The latest episode in the nail-biting scientific drama of "Does The XMRV Virus Cause Chronic Fatigue Syndrome?" has arrived, in the form of
a paper in PNAS
. A team of virologists led by the renowned Harvey Alter reported finding various XMRV-like viruses, but not XMRV itself, in chronic fatigue patients.
There's been plenty of excellentcoverage of this new study, but most of it has come from specialists and has assumed a certain degree of technical knowledge. So here's my attempt to provide a summary for the non-expert, writing as someone who last got his hands dirty in a molecular lab 5 years ago...
The key to the controversy is PCR, a very useful technique invented by a guy on acid (kind of). PCR means Polymerase Chain Reaction. Polymerase is an enzyme which copies DNA. If you ask it nicely, it also copies the copies, then copies the copies of the copies, and so on. Thanks to this chain reaction, you can start with a tiny bit of DNA and end up with loads.
Using PCR, you can detect certain DNA sequences, for example, the DNA sequence of XMRV. (XMRV itself has RNA, rather than DNA, but as a retrovirus, it's able to insert itself into the DNA of infected cells.)
Here's how. DNA is a chain, or strand, of simple molecules called nucleotide bases. There are four: A, C, T, and G. Most of the time, DNA molecules are double-stranded, containing two chains of bases paired up (bound) together. Whenever one strand has A, the other has C, and vice versa. T and G pair up in the same way. They can only pair up in that particular way. T can't pair with C, or G, or with another T.
PCR takes double-stranded DNA and makes more of it. It does this by taking each strand and adding a second strand which is the "opposite" (complementary) sequence of the original, with T and A swapped, and C and G swapped.
That's nothing more than a replica of the original double-stranded DNA.
However, there's a catch. Polymerase can't start a strand of DNA out of nothing, it can only make an existing strand longer. So it needs a primer which can bind to the original DNA and provide "something to work with".
No primer, no duplication. The primer has to be specific: it has to be able to pair up with the DNA. This fact allows us to use PCR to detect specific DNA sequences. Suppose you want to know whether a sample of DNA contains a certain gene, and you know that this gene starts with AAAAA, and ends with CCCCC.
You would make some corresponding primers: a forward primer AAAAA and a reverse primer GGGGG. If the gene is present, these primers will bind to the corresponding target sequences bookending the gene of interest. The PCR will work, and you'll end with loads of copies of that gene. Hooray. If not, nothing much happens. Note that the forward primer is the "opposite" of what you might expect, because it has to bind to the complementary strand. The two primers bookend the region to be amplified - see this pic for an explanation of why.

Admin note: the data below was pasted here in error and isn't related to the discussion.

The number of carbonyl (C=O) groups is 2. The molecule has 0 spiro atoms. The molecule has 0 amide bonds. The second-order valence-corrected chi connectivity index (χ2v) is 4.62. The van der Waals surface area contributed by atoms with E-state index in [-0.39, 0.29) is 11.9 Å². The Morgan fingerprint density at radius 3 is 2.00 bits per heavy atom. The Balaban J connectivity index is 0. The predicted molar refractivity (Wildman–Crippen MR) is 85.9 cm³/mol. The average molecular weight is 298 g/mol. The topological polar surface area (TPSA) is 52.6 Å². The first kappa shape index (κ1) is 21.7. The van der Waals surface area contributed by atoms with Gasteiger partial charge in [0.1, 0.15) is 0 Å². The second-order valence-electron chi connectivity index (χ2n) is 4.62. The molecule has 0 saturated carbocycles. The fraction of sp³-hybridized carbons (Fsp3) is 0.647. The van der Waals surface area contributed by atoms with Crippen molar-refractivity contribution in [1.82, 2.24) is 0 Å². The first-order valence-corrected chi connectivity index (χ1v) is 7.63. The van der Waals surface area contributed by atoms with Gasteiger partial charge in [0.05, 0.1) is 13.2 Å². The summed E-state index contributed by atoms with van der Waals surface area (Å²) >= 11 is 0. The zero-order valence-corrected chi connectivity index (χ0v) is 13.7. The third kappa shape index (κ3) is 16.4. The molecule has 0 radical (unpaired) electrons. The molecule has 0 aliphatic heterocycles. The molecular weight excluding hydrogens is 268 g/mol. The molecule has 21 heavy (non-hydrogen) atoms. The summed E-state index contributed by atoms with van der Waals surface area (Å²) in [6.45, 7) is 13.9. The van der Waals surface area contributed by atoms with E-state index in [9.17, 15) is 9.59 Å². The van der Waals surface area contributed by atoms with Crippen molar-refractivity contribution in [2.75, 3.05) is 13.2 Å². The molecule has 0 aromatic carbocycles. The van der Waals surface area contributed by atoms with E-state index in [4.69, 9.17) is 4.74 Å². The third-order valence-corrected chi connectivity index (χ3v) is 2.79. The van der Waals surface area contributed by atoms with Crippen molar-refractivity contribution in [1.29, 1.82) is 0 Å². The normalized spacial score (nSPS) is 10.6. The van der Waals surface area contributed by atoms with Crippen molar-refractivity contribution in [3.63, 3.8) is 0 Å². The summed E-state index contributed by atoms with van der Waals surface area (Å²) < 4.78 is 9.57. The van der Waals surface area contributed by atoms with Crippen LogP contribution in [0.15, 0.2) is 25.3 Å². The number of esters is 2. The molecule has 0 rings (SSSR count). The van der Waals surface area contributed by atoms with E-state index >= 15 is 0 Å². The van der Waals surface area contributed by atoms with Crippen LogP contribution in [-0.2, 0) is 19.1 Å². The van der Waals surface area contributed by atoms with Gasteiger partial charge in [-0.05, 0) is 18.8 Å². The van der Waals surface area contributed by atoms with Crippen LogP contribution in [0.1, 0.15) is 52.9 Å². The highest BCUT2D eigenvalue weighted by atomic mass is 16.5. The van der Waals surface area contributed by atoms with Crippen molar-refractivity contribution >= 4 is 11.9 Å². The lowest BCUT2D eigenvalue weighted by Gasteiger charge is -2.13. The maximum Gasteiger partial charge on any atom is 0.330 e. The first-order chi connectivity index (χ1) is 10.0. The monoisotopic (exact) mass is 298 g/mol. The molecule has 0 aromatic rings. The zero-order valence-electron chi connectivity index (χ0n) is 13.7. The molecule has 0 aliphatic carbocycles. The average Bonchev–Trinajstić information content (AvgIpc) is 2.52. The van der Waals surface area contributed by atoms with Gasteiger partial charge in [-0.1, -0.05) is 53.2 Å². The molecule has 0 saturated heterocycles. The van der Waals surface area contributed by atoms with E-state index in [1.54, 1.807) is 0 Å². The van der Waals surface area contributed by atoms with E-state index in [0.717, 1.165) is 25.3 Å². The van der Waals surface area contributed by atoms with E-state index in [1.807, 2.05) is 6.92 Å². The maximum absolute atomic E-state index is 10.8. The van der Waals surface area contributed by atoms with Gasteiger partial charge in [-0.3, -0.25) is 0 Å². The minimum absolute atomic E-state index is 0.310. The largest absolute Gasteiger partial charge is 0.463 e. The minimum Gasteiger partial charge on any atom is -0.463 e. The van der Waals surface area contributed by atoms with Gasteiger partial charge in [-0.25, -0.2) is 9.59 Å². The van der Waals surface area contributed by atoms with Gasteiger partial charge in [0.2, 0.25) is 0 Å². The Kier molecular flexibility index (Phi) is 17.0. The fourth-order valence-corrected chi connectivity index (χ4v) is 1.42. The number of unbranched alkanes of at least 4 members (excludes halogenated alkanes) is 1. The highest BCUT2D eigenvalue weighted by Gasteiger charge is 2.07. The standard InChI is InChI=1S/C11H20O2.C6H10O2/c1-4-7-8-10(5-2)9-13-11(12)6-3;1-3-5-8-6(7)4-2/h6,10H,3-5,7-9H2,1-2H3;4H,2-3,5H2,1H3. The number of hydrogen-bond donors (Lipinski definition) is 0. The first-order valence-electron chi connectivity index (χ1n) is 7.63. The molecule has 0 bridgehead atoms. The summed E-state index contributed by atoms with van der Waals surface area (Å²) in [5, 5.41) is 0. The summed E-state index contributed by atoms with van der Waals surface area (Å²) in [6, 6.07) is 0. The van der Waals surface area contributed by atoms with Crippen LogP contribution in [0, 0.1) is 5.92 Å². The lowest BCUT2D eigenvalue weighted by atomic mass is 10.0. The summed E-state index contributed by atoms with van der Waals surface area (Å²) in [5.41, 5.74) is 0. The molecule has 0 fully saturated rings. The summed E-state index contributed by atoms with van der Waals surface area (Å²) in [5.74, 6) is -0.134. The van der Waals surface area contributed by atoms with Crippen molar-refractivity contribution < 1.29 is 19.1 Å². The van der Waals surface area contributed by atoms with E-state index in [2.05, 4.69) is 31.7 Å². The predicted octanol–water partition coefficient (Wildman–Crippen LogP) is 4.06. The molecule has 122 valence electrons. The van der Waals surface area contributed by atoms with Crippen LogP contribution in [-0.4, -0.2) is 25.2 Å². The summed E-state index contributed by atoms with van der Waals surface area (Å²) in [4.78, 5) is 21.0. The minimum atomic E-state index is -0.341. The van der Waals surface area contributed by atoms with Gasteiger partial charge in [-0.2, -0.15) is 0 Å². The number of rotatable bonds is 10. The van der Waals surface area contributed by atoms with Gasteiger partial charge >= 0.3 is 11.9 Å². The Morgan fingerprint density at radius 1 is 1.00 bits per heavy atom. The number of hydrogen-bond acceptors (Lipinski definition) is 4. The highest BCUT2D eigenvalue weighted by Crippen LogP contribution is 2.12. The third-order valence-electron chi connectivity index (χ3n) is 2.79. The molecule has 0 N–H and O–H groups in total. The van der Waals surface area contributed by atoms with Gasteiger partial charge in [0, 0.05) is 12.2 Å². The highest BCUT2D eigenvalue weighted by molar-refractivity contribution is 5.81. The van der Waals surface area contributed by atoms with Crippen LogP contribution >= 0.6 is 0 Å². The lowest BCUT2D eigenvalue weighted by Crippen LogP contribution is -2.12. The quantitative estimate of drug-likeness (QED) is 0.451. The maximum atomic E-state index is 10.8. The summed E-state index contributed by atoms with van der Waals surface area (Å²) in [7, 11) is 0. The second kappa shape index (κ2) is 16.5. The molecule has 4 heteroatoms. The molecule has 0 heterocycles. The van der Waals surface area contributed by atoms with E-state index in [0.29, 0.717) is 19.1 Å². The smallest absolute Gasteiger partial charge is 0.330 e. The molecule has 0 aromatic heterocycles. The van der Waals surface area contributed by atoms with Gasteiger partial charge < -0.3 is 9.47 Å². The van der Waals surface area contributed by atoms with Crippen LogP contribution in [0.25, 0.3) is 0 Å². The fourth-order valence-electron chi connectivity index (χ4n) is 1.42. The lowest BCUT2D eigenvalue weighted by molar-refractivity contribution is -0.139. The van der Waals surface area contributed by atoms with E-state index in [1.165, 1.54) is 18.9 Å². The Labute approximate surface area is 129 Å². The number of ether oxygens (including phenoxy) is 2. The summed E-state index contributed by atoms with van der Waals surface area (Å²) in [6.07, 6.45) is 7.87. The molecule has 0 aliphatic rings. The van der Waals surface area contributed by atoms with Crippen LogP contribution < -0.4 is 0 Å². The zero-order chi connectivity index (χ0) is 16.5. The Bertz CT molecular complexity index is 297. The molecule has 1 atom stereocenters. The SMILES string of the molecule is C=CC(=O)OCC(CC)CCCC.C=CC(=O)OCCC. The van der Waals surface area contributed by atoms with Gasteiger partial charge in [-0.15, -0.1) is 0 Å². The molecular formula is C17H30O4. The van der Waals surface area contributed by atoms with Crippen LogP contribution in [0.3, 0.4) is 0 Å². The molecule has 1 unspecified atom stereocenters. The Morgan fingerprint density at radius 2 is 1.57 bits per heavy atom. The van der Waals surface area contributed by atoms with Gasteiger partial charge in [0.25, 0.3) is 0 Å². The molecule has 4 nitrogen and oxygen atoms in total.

Once you've run the PCR it's relatively easy to tell whether it amplified the gene or not. But remember that PCR doesn't detect genes, it detects primer targets. The DNA in between the target regions could be anything, as long as the primers fit. In fact, you can tell the length of the amplified DNA, which does provide some information. You can also resequence the amplified DNA to see exactly what it is, but that's expensive.
On the other hand, the match has to be exact. If you're testing for a gene starting with AAAAA, and that gene is present except that it starts with AAAAC instead, you won't find it: a single base difference in the primer sequence throws the whole thing off.
So if someone "used PCR to detect dog DNA", what they mean is that they used primers which they think are specific to dog DNA. This relies on two things being true: that the primers do in fact match the DNA of all dogs (not just some breeds of dog) and that they only match dog DNA (not cats, or mice.)
There are also technical considerations. PCR is vulnerable to contamination by unwanted DNA, because it's so sensitive: even a tiny bit of contamination will cause a false positive. Rogue DNA could come from anywhere: from the researcher running the experiment, from other samples in the lab... So, every PCR experiment needs a negative control, a sample known not to contain the gene of interest. A drop of water is the simplest example. If you "detect" the gene in the negative control, you have to try again (after cleaning all your equipment and washing your hands.)
PCR also doesn't always work. It's like cooking: you have to have the right mix of ingredients, the right temperature, the right timing. If not, you'll end up with a mess. This is why every PCR experiment needs a positive control, i.e. a sample in which you know the gene of interest is present. If you fail to detect the gene in the positive control, you have to check the recipe and try again.
How does this relate to the XMRV story? That's another post...